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Minnetonka Cave—a cool summer hike in the dark

August 22nd, 2010 Posted in Arts and Life

By Caresa Alexander

ST. CHARLES, Idaho—The air surrounding the entrance to the cave was in stark contrast to the rest of the vacation spot. It was a warm, summer day at Bear Lake, but as we stood in front of the cave, we were encircled with mosquitoes and cold air. We pulled on our jackets, as was recommended, and followed our guide into the darkness.

Minnetonka Cave, a limestone rock cave, was discovered in the summer of 1906 or 1907. Our guide, who noted with pride that his ancestor had discovered the cave, told instructed us to watch our heads as we began our hike, which included about 896 stairs (roundtrip) through the cave. We were led through the bat-friendly door entrance and the air became chillier, as he explained that the cave temperature was a constant 40 degrees.

Along the trail, our guide shined the light on many formations. Kermit the Frog’s Castle, Miss Piggy’s Tail, and The Seven Dwarfs were just some of the shapes. The light was directed to the wall above our heads. We turned and gazed upward at the small black mark hanging on the wall. A bat! Fortunately, it was asleep.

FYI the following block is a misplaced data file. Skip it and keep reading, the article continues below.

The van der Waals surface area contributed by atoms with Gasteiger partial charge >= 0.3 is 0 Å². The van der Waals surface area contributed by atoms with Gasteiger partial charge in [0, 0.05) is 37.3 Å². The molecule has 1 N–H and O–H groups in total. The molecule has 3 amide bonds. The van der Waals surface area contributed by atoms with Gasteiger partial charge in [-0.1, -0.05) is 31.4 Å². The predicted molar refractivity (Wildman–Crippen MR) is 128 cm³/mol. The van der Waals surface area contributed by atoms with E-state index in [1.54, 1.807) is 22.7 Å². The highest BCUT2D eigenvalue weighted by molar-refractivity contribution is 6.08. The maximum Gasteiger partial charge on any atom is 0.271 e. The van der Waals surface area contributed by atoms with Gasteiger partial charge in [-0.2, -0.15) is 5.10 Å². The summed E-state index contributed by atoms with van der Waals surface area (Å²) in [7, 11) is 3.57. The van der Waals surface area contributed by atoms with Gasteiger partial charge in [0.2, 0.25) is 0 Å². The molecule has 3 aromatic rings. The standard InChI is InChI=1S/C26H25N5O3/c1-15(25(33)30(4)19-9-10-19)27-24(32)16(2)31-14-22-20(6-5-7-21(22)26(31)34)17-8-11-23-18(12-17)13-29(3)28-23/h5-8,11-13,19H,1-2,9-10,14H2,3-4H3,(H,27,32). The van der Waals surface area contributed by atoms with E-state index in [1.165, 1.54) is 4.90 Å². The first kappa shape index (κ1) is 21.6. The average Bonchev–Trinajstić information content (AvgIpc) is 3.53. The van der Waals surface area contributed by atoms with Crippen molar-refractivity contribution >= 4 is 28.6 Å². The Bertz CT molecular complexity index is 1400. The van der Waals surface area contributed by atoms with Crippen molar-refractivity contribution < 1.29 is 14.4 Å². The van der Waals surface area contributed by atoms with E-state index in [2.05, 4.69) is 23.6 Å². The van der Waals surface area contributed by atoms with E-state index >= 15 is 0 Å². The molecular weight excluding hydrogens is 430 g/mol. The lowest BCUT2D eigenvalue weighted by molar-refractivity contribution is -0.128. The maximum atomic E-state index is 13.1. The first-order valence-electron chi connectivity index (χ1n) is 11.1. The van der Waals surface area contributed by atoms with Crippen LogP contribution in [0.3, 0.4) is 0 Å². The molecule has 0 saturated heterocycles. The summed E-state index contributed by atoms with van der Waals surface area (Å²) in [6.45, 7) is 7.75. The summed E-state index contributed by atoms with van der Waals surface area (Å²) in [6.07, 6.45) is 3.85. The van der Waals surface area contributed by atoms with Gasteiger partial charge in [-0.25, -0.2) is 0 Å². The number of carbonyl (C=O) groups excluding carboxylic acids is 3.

The guide pointed to a small hole, and we crouched to look in. A faint red light emitted from inside the “Devil’s Office.” Leading up from the “Devil’s Office” was the “Stairway to Heaven.” This was the most strenuous climb according to our guide.

As we reached the end, the guide had a one more lesson. He switched off the lights that dimly lit the cave, and the air seemed to become colder in the darkness. He asked us to hold our hands in front of our faces and tell him what we saw. Nothing. We couldn’t see our hands in front of our faces. He then asked us to point in the direction we thought north was. When he finally turned on the lights we were pointing in the same direction. But it wasn’t north—we had completely lost our sense of direction while underground.

We started our way back up the long staircase. About halfway out, we heard a rustle behind us. We were the last tour, so there couldn’t be anyone behind us. Pointing his flashlight toward the movement, the guide lit up a pack rat. One had once stolen a woman’s cell phone, he said.

Closer to the end of the tour, our guide pointed the light on a stalagmite. It was darker, and looked different from the others. The guide explained that early visitors had vandalized the cave had touched the formations. In doing this, the oils from their hands had caused the limestone to decay. This cold, shiny, wet, stalagmite was kept as an example of the importance of caring for the land.

For more information visit http://www.fs.fed.us/r4/caribou-targhee/about/minnetonka_cave.shtml

TP

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